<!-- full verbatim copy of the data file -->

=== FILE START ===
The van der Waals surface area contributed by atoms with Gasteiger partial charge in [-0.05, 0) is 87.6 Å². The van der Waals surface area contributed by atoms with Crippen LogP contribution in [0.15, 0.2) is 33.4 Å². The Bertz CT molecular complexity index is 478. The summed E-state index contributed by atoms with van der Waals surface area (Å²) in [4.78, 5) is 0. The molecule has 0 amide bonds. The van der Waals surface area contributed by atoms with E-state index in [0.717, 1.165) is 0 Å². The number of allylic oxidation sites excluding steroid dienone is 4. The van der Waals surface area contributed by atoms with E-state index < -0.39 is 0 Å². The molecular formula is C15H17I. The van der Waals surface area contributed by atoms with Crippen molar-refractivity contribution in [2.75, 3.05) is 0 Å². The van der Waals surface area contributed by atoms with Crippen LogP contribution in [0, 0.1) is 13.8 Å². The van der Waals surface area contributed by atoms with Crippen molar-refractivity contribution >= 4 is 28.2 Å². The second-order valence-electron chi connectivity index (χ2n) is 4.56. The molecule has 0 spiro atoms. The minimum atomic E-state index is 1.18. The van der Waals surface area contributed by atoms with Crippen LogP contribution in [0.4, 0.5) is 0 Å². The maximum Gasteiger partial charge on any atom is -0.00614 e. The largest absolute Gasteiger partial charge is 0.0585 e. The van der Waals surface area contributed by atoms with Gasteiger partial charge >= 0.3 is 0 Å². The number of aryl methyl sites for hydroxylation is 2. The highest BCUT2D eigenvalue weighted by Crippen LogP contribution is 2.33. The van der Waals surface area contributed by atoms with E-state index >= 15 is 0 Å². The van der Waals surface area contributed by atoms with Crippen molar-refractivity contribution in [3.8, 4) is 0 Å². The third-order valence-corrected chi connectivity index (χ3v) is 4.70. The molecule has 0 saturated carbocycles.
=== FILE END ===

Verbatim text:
The van der Waals surface area contributed by atoms with Gasteiger partial charge in [-0.05, 0) is 87.6 Å². The van der Waals surface area contributed by atoms with Crippen LogP contribution in [0.15, 0.2) is 33.4 Å². The Bertz CT molecular complexity index is 478. The summed E-state index contributed by atoms with van der Waals surface area (Å²) in [4.78, 5) is 0. The molecule has 0 amide bonds. The van der Waals surface area contributed by atoms with E-state index in [0.717, 1.165) is 0 Å². The number of allylic oxidation sites excluding steroid dienone is 4. The van der Waals surface area contributed by atoms with E-state index < -0.39 is 0 Å². The molecular formula is C15H17I. The van der Waals surface area contributed by atoms with Crippen molar-refractivity contribution in [2.75, 3.05) is 0 Å². The van der Waals surface area contributed by atoms with Crippen LogP contribution in [0, 0.1) is 13.8 Å². The van der Waals surface area contributed by atoms with Crippen molar-refractivity contribution >= 4 is 28.2 Å². The second-order valence-electron chi connectivity index (χ2n) is 4.56. The molecule has 0 spiro atoms. The minimum atomic E-state index is 1.18. The van der Waals surface area contributed by atoms with Crippen LogP contribution in [0.4, 0.5) is 0 Å². The maximum Gasteiger partial charge on any atom is -0.00614 e. The largest absolute Gasteiger partial charge is 0.0585 e. The van der Waals surface area contributed by atoms with Gasteiger partial charge >= 0.3 is 0 Å². The number of aryl methyl sites for hydroxylation is 2. The highest BCUT2D eigenvalue weighted by Crippen LogP contribution is 2.33. The van der Waals surface area contributed by atoms with E-state index >= 15 is 0 Å². The van der Waals surface area contributed by atoms with Crippen molar-refractivity contribution in [3.8, 4) is 0 Å². The third-order valence-corrected chi connectivity index (χ3v) is 4.70. The molecule has 0 saturated carbocycles.